Jeb Stuart, in the midst of war,
Rode by his family.
While on his horse, he kissed his wife –
Goodbye in brevity.

Mere two days later, he was dead,
Kissed by a sniper’s bee.
It was a single touch that took
Him to eternity.

Of Stuart, Sedgwick later said,
“He ruled the cavalry.
He was the greatest officer
That we will ever see.”

The bullet, kiss, the spoken praise
Were each a single tick,
Upon the ages’ lumb’ring clock,
From one life that we pick.

How quick a stroke a brush may make
And change fore’er a hue
On which the wind will blow all day
And fall, in mornings, dew.


© Dennis Lange and thebardonthehill.wordpress.com, 2016.

Lo, in the Orient when the gracious light
Lifts up his burning head, each under eye
Doth homage to his new-appearing sight,
Serving with looks his sacred majesty;
And having climb’d the steep-up heavenly hill,
Resembling strong youth in his middle age,
Yet mortal looks adore his beauty still,
Attending on his golden pilgrimage;
But when from highmost pitch, with weary car,
Like feeble age he reeleth from the day,
The eyes (fore duteous) now converted are
From his low tract and look another way.
So thou, thyself outgoing in thy noon,
Unlook’d on diest unless thou get a son.



In Texas,
August – hot and dry

This past week
Seven point five says
The rain gauge.

Richter scale
For rain measurement –
Major rain.

For my dry brown grass
Is just fine.


The picture is mine, taken off our deck at the valley below,
one day during the last eight rainy days.  8.2″ now.

* The haiku I write are lines of 3-5-3 syllables instead of 5-7-5.

See Haiku article here for explanation, if needed: https://thebardonthehill.wordpress.com/2011/08/08/haiku/

© Dennis Lange and thebardonthehill.wordpress.com, 2016.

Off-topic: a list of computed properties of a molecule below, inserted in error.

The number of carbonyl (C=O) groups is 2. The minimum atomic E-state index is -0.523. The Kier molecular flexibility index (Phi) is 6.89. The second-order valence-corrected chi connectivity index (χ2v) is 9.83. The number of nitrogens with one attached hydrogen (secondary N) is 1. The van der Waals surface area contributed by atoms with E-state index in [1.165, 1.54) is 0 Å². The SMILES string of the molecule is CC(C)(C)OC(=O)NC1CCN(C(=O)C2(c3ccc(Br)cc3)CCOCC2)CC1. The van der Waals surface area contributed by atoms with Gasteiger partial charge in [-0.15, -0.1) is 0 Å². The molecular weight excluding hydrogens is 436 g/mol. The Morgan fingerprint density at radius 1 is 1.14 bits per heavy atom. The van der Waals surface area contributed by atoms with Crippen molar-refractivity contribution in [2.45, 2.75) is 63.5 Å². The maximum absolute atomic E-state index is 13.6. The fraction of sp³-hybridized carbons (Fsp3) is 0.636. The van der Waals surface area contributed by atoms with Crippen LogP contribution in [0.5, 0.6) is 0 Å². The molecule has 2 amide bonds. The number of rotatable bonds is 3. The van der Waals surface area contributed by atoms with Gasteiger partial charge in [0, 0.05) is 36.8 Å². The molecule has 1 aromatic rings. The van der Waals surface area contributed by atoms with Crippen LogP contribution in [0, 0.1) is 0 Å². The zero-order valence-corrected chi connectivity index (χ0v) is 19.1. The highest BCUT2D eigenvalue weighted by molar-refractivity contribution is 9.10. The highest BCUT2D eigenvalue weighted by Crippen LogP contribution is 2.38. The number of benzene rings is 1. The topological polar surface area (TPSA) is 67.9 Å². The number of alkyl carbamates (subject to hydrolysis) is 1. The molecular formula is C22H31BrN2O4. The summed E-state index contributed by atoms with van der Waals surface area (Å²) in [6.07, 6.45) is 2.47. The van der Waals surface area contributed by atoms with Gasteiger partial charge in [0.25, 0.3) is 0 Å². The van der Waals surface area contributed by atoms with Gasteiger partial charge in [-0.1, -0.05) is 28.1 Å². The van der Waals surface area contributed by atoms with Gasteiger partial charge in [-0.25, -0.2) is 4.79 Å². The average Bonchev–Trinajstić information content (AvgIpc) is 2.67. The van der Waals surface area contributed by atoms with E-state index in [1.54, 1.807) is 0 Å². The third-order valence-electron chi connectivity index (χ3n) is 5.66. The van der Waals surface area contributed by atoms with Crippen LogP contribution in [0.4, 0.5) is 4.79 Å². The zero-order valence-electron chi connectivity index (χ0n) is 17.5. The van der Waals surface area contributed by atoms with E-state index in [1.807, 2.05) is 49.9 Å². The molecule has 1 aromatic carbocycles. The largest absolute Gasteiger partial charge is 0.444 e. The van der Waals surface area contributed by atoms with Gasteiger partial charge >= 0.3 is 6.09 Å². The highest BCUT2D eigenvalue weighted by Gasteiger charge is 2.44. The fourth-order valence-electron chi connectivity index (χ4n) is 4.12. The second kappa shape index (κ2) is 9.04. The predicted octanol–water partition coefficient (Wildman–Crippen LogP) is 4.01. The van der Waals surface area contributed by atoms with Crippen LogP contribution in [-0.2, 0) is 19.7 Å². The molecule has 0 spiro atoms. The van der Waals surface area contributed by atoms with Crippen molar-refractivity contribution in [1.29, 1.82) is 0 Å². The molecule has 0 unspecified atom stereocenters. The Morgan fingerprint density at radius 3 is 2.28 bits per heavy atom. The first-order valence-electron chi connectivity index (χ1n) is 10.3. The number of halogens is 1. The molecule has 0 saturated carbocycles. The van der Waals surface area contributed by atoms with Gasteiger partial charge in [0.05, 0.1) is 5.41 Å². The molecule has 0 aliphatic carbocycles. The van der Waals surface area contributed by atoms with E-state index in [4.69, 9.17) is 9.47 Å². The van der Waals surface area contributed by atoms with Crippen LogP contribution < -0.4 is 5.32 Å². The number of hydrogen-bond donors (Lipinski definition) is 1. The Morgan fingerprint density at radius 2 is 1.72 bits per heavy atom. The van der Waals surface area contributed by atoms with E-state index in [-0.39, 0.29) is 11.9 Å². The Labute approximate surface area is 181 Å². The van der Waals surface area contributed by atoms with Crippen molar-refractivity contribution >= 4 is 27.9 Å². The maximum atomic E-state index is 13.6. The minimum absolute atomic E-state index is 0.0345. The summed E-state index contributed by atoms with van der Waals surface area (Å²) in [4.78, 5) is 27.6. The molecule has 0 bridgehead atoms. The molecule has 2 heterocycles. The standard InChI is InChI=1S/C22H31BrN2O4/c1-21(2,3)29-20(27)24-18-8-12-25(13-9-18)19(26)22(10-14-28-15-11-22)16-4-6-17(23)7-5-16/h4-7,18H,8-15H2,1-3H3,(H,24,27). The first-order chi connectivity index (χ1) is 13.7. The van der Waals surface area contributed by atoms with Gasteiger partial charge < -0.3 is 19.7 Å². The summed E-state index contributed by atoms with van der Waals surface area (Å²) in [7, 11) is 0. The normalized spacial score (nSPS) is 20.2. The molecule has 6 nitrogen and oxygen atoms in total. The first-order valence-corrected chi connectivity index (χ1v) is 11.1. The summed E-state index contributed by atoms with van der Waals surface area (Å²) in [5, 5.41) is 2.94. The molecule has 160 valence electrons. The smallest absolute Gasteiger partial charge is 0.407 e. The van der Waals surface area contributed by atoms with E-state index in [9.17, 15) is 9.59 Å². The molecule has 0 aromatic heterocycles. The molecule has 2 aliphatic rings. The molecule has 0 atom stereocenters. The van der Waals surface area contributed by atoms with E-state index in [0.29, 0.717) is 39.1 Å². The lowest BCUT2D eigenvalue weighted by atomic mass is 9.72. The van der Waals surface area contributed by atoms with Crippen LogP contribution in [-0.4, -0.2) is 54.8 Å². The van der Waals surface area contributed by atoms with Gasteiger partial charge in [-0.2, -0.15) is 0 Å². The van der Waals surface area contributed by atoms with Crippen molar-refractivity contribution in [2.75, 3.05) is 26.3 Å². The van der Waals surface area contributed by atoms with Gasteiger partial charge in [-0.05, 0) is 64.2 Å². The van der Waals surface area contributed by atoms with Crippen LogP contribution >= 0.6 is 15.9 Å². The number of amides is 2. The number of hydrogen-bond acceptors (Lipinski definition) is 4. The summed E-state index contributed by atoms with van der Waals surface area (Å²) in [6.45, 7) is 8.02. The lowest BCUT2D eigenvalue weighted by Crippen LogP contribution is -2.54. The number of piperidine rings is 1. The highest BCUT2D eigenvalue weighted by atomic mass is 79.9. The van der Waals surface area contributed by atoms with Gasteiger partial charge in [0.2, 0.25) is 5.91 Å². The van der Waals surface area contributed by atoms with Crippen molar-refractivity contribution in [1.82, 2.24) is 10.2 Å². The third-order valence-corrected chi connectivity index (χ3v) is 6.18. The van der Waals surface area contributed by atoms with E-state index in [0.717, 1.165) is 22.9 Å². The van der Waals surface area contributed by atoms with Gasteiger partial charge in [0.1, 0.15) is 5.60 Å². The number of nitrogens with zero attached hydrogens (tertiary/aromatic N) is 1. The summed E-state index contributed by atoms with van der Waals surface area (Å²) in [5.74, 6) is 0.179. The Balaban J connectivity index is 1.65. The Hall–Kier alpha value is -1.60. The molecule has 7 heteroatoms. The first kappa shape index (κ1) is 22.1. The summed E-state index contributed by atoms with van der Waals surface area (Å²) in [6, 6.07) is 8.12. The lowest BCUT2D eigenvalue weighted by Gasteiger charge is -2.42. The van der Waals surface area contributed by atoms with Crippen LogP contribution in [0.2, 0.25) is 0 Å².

A fire-mist and a planet,
A crystal and a cell,
A jellyfish and saurian,
And caves where the cavemen dwell;
Then a sense of law and beauty,
And a face turned from the clod –
Some call it Evolution,
And others call it God.

A haze on the far horizon,
The infinite, tender sky;
The ripe, rich tint of the cornfields,
And the wild geese sailing high –
And all over upland lowland,
The charm of the golden rod –
Some of us call it Autumn,
And others call it God.

Like tides on a crescent sea-beach,
When the moon is new and thin,
Into our hearts high yearnings
Come welling and surging in –
Come from the mystic ocean,
Whose rim no foot has trod,
Some of us call it Longing,
And others call it God.

A picket frozen on duty –
A mother starved for her brood –
Socrates drinking the hemlock,
And Jesus on the rood;
And millions who, humble and nameless,
The straight, hard pathway trod –
Some call it Consecration,
And others call it God.


photo by Thomas Kelley

It’s found sometimes within a furrowed face;
A sneer, a mouth turned down like fangs, a frown;
E’en more in eyes, panes to the hidden place:
A cold hard glint to which ice gives its crown.

It surfaces in words like whales that breach
And wounds without regret, and wracks once more,
Like heartless waves pound piers within their reach
And view the pieces, do naught else but roar.

It is systemic, makes one’s pressure rise,
More prone to heart attacks and crippling strokes,